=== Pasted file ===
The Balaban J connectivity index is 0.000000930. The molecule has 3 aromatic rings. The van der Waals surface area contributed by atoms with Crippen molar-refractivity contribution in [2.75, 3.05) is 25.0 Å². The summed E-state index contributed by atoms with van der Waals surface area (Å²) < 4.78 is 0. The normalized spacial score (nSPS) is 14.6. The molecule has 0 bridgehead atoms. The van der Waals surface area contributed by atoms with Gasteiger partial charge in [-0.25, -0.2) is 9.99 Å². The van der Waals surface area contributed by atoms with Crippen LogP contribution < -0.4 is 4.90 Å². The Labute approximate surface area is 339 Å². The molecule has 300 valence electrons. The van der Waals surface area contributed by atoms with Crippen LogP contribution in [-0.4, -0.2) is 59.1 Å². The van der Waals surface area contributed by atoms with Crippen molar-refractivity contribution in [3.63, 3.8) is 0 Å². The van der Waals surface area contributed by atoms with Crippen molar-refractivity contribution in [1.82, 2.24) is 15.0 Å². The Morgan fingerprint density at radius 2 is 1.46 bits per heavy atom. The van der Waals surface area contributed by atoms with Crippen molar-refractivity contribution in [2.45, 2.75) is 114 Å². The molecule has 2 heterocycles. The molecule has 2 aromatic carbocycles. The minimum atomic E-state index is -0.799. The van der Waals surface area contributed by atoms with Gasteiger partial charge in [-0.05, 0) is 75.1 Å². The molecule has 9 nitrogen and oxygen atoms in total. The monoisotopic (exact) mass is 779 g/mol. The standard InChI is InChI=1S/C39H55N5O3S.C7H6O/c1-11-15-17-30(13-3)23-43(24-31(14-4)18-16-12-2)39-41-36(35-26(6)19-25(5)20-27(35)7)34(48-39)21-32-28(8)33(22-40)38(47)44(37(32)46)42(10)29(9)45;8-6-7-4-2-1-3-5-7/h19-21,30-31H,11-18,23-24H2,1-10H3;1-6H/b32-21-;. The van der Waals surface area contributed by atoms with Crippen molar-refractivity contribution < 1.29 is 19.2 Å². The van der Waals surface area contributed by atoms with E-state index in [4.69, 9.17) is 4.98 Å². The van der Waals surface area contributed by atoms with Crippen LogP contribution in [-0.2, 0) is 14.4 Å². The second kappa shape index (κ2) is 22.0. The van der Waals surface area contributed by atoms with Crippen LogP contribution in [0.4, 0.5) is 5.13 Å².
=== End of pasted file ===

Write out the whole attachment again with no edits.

The Balaban J connectivity index is 0.000000930. The molecule has 3 aromatic rings. The van der Waals surface area contributed by atoms with Crippen molar-refractivity contribution in [2.75, 3.05) is 25.0 Å². The summed E-state index contributed by atoms with van der Waals surface area (Å²) < 4.78 is 0. The normalized spacial score (nSPS) is 14.6. The molecule has 0 bridgehead atoms. The van der Waals surface area contributed by atoms with Gasteiger partial charge in [-0.25, -0.2) is 9.99 Å². The van der Waals surface area contributed by atoms with Crippen LogP contribution < -0.4 is 4.90 Å². The Labute approximate surface area is 339 Å². The molecule has 300 valence electrons. The van der Waals surface area contributed by atoms with Crippen LogP contribution in [-0.4, -0.2) is 59.1 Å². The van der Waals surface area contributed by atoms with Crippen molar-refractivity contribution in [3.63, 3.8) is 0 Å². The van der Waals surface area contributed by atoms with Crippen molar-refractivity contribution in [1.82, 2.24) is 15.0 Å². The Morgan fingerprint density at radius 2 is 1.46 bits per heavy atom. The van der Waals surface area contributed by atoms with Crippen molar-refractivity contribution in [2.45, 2.75) is 114 Å². The molecule has 2 heterocycles. The molecule has 2 aromatic carbocycles. The minimum atomic E-state index is -0.799. The van der Waals surface area contributed by atoms with Gasteiger partial charge in [-0.05, 0) is 75.1 Å². The molecule has 9 nitrogen and oxygen atoms in total. The monoisotopic (exact) mass is 779 g/mol. The standard InChI is InChI=1S/C39H55N5O3S.C7H6O/c1-11-15-17-30(13-3)23-43(24-31(14-4)18-16-12-2)39-41-36(35-26(6)19-25(5)20-27(35)7)34(48-39)21-32-28(8)33(22-40)38(47)44(37(32)46)42(10)29(9)45;8-6-7-4-2-1-3-5-7/h19-21,30-31H,11-18,23-24H2,1-10H3;1-6H/b32-21-;. The van der Waals surface area contributed by atoms with Crippen molar-refractivity contribution < 1.29 is 19.2 Å². The van der Waals surface area contributed by atoms with E-state index in [4.69, 9.17) is 4.98 Å². The van der Waals surface area contributed by atoms with Crippen LogP contribution in [-0.2, 0) is 14.4 Å². The second kappa shape index (κ2) is 22.0. The van der Waals surface area contributed by atoms with Crippen LogP contribution in [0.4, 0.5) is 5.13 Å².